Discussing Islam; Discussing Modernity

Why is there so much discussion as to what constitutes ‘Islam’ or what constitutes ‘modernity’? And is the discussion a healthy thing? This a two-fold question with a two-fold answer.

Why are we so obsessed with trying to get ‘one-up’ on the words we use to define things? Well, in terms of the ‘naming’ of things, it is mentioned that this is a very human trait at any rate[1] – or a god-given gift for Adam[2] and his children – two sides of the same coin: that through our words, we conceptualise, and make sense to the real. Or we make real and sensible through our words, our concepts. Either way, there is a power in our ‘words’. That is first.

Secondly, why is there so much discussion on definitions? Well, this is because both ‘Islam’ and ‘modernity’ are living traditions. It has been mentioned that only when a tradition has ossified[3], has become stagnant, becomes dormant, becomes ‘set in its ways’ – does it signify its death. Think of it as a giant fossil that was once a living thing, like the bones of some ancient dinosaur, which majestically decorate the halls of our museums of inquiry. We are now able to scrutinise the tradition from an angle ‘up here’, or from a counter perspective ‘down there’ and get a real panoramic ‘feel’ of the thing itself. We can ‘deconstruct’ it in entirety.

Is there any real debate on what constitutes ancient Greek religion? – Or the Viking religion? No. Not generally. Not on the popular level. There might be academic discussions that interest only a tiny handful of Einstein-looking professors in a stuffy closet somewhere – and God knows, I might join them in that interest. But such debate does not have the same hold, or the extensive chatter as does the kind that surrounds ‘Islam’ or that surrounds ‘modernity’. Of course definitions are offered and are contested from all sides, are counter-offered and so on. And the debate continues.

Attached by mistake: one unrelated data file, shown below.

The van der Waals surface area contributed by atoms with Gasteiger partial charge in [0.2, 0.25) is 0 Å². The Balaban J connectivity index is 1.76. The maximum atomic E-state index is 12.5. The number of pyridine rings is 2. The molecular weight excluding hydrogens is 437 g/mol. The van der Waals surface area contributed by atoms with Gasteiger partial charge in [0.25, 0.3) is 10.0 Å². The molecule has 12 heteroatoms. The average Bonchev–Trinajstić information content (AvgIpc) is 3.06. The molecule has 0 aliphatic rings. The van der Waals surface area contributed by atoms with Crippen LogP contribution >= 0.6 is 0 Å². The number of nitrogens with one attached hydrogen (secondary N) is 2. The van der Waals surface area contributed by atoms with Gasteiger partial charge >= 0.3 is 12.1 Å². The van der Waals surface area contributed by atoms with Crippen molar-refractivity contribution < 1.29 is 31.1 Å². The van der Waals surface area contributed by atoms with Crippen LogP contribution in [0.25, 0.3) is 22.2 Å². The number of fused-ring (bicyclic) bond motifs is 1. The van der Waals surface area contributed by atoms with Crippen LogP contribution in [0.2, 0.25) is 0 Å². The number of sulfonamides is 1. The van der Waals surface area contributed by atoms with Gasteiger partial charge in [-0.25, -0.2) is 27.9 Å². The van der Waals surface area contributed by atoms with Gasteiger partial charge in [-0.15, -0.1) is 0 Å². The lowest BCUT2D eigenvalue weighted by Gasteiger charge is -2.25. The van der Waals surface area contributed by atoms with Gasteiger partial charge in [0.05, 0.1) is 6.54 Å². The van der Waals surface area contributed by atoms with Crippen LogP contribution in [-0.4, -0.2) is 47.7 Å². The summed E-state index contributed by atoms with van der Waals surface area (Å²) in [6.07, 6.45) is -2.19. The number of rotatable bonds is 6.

This takes me to the second-fold answer. Are the discussions a good thing? I say ‘yes’. For those with an existential interest in either one of them – or with both, the answer is ‘yes’. Why? We have to live. What is ‘Islam’? What is the ‘modernity’ that shapes our lives? We need to make decisions (consciously or not) on how to live in Islam and how to live in modernity. We need to quiz whether there is any truth and validity in this concept of modernity. Is this a fake reality or is it a real state of being? And of Islam… the same. We need to quiz whether there is any truth and validity in the concept of Islam. Is this a fake reality or is it also a real state of being? Are they mutually exclusive? Or not? I say, the discussion of these living traditions is a good thing – because without it – signifies its death in this world[4].

[1] “The human capacity to exchange information and ideas through speech (and recently, writing) is unparalleled in other species.” See http://en.wikipedia.org/wiki/Human#Language

[2] “And He taught Adam the names of all things; then presenting them to the angels, He said: Tell Me the names of these if you are right.” (Quran 2:31)

[3] Indicated by Mohammad Arkoun drawing on from the field of the social sciences.

[4] As to the answers to these questions, I can say two more things: firstly, finding out the answer (and living by it) is the critical project of your life; secondly, I’ll no doubt post my own observations in due course.

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